James Leroy Wilson's blog

Thursday, August 10, 2006

War and the End of National Review

Great piece by Neal Freeman at the American Spectator. (ht: Norman Singleton at LRC) Freeman was a National Review board member for 38 years, and the only vocal dissenter in NR's decision to endorse the War on Iraq. There are many portions worth excerpting, but that would probably cross a "fair use" line. But we should constantly remind ourselves of this:
IT HAS BECOME FASHIONABLE in recent months to say that the U.S. invaded Iraq "for lots of reasons." It has been said, variously, that we were seeking to establish an island of democracy in an unstable region; (more nobly) that humanitarian principle obliged us to free an oppressed people; (more crassly) that we had no choice but to protect the flow of oil; (more colorfully) that the President was driven to avenge old man Bush; (more tendentiously) that we were manipulated into advancing Israel's interests. Pick your axe and grind it. The notion that we invaded Iraq for "lots of reasons" -- like so much else in the discussion of Iraq -- misses the point. There was only one "reason" that permitted the President to take the country to war: the presence of weapons of mass destruction. The American people were and are viscerally opposed to the idea of pre-emptive war. In the absence of a threat, pre-emptive war looks to them very much like naked aggression. (In the absence of a threat, even the argument from principle would collapse. The administration's stated preference for democracy was based on the asseveration that democracies don't attack other countries.) It's important to remember that WMD was not just one of a cluster of fungible "reasons" for war. It was the only reason for war.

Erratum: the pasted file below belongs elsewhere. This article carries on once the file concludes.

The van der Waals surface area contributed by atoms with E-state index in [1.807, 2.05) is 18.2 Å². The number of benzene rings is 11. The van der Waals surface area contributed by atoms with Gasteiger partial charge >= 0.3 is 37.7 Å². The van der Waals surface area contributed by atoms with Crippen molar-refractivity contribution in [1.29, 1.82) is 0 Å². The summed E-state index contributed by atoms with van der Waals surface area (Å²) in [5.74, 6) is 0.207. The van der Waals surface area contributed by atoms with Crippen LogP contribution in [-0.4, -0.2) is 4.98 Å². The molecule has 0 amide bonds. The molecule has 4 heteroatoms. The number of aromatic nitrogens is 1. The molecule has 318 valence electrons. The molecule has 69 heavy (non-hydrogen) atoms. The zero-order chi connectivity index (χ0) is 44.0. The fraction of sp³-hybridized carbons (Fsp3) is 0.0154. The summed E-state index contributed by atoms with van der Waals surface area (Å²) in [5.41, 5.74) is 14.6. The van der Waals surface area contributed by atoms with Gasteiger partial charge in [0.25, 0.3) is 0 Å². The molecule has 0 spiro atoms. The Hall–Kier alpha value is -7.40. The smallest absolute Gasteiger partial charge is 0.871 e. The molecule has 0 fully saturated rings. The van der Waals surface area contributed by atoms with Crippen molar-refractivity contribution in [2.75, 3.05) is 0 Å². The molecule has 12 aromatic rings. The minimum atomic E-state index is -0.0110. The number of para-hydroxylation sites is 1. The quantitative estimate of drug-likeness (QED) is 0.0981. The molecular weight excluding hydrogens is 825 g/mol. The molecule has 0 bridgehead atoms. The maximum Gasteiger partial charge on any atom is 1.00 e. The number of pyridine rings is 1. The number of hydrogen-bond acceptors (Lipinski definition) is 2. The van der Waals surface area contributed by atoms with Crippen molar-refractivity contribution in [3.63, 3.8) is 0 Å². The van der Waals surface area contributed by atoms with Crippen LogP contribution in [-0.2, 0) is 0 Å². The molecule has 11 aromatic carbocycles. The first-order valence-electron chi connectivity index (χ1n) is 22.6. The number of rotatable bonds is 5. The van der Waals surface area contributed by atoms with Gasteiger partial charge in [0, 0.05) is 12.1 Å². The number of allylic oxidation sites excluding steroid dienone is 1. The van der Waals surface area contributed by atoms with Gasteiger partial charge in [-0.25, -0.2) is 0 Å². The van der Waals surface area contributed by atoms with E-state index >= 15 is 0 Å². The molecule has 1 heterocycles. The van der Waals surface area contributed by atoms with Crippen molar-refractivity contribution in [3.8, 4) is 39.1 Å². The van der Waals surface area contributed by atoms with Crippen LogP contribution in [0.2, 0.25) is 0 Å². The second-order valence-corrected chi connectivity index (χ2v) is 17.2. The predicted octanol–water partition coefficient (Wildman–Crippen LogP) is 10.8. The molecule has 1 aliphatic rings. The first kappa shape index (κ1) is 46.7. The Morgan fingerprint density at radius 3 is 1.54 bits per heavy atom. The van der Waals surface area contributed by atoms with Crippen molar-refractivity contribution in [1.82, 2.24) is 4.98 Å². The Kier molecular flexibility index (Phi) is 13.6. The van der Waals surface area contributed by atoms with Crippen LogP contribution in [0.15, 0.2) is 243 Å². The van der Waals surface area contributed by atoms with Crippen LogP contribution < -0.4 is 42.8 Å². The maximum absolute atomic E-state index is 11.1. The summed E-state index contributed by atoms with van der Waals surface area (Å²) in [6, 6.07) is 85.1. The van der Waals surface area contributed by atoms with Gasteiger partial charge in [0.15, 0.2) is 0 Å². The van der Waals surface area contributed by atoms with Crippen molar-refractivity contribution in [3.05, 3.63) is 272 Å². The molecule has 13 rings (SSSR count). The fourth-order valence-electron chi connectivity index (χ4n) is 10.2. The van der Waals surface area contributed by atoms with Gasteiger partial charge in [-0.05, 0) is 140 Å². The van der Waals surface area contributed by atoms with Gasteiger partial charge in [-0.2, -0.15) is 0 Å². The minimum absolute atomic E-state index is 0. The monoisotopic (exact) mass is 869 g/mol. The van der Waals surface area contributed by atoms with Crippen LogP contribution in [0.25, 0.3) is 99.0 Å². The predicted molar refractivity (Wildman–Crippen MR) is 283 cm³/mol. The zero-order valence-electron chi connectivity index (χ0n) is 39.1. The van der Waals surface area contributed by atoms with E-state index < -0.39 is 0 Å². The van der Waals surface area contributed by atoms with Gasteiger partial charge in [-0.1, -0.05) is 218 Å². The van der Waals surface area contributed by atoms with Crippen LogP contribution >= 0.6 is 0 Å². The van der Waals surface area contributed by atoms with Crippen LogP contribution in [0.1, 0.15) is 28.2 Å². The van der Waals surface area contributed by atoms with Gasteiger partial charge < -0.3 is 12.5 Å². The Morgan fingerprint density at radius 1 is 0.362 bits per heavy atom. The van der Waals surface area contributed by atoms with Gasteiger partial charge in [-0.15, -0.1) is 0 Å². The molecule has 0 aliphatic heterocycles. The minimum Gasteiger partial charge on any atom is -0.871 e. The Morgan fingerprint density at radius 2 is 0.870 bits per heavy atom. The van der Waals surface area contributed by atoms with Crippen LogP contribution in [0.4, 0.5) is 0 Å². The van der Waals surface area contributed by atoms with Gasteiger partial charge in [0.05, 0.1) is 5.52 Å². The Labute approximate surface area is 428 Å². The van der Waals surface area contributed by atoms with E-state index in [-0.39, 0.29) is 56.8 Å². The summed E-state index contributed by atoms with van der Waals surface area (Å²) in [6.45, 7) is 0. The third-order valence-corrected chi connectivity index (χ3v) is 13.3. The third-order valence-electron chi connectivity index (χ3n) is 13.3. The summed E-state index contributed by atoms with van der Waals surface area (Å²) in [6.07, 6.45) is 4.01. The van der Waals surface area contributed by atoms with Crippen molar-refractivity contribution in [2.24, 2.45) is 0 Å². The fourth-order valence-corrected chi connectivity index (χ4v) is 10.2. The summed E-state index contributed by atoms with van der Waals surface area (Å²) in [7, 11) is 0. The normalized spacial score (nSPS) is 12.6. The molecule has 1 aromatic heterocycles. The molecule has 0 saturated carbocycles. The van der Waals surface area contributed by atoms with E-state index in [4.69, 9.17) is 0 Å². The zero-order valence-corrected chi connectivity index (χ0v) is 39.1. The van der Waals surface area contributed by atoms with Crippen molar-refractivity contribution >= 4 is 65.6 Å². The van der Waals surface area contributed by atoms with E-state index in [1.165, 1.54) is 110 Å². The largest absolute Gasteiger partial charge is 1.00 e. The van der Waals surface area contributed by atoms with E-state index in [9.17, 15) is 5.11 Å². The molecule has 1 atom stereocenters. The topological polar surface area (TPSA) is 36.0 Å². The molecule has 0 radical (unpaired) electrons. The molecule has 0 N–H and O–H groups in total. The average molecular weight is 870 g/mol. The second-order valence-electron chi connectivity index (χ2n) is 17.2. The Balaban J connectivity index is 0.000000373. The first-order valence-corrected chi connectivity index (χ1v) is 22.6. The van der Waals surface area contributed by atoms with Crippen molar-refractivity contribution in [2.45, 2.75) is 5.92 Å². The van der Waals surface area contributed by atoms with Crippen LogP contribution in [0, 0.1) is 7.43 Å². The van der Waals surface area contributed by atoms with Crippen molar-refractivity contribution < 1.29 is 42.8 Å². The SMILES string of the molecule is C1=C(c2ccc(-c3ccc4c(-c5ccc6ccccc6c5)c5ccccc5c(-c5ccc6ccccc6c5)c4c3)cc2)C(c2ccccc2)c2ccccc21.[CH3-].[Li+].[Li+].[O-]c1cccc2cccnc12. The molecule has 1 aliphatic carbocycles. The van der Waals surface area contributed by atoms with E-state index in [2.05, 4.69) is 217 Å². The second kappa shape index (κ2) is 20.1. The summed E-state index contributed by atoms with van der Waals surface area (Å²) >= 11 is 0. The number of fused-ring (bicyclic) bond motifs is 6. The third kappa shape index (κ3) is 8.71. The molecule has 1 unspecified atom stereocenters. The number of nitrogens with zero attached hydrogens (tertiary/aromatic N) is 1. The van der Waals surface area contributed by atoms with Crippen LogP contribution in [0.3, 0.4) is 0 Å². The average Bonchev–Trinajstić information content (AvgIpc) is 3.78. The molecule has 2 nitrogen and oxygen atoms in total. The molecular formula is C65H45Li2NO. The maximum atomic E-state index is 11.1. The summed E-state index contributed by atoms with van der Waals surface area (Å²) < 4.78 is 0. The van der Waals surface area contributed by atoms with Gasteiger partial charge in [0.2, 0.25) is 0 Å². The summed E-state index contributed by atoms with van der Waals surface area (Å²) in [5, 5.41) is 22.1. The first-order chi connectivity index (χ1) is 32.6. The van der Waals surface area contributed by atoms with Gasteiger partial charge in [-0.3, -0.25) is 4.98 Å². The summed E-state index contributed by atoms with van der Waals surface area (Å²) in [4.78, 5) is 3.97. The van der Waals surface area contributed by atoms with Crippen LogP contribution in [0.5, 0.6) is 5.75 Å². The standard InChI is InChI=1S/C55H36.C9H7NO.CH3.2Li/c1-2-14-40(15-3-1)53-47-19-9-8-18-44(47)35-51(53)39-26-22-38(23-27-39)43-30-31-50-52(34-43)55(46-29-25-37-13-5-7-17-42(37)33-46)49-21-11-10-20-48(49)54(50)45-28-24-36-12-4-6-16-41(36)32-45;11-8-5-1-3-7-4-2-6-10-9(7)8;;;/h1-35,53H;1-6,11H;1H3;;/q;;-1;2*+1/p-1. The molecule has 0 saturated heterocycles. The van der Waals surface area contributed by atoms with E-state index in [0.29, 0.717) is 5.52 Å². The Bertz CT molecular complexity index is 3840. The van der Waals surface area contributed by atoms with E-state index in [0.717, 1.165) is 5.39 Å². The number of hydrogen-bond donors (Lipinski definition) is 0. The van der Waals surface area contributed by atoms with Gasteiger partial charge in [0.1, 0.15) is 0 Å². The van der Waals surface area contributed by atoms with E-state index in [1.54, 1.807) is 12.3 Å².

Another statement that has been swapped-out by the fashionable in recent months, most famously by Sen. Jay Rockefeller of the Senate Intelligence Committee, is this: "If I knew then what I know now, I would have opposed the war." With great respect, Senator, we know now exactly what you knew then.

Of course, I would have gone further: Even if Saddam had WMD's, so what? Does a country not have the right to defend itself? And even if we answer that in the negative, that no, he didn't have the right to have these weapons, it was pretty obvious to me that the costs of the war would far exceed the benefits, that an occupation would be a quagmire. If more Robert Novaks had spoken up before the build-up to war, we might not have had one.

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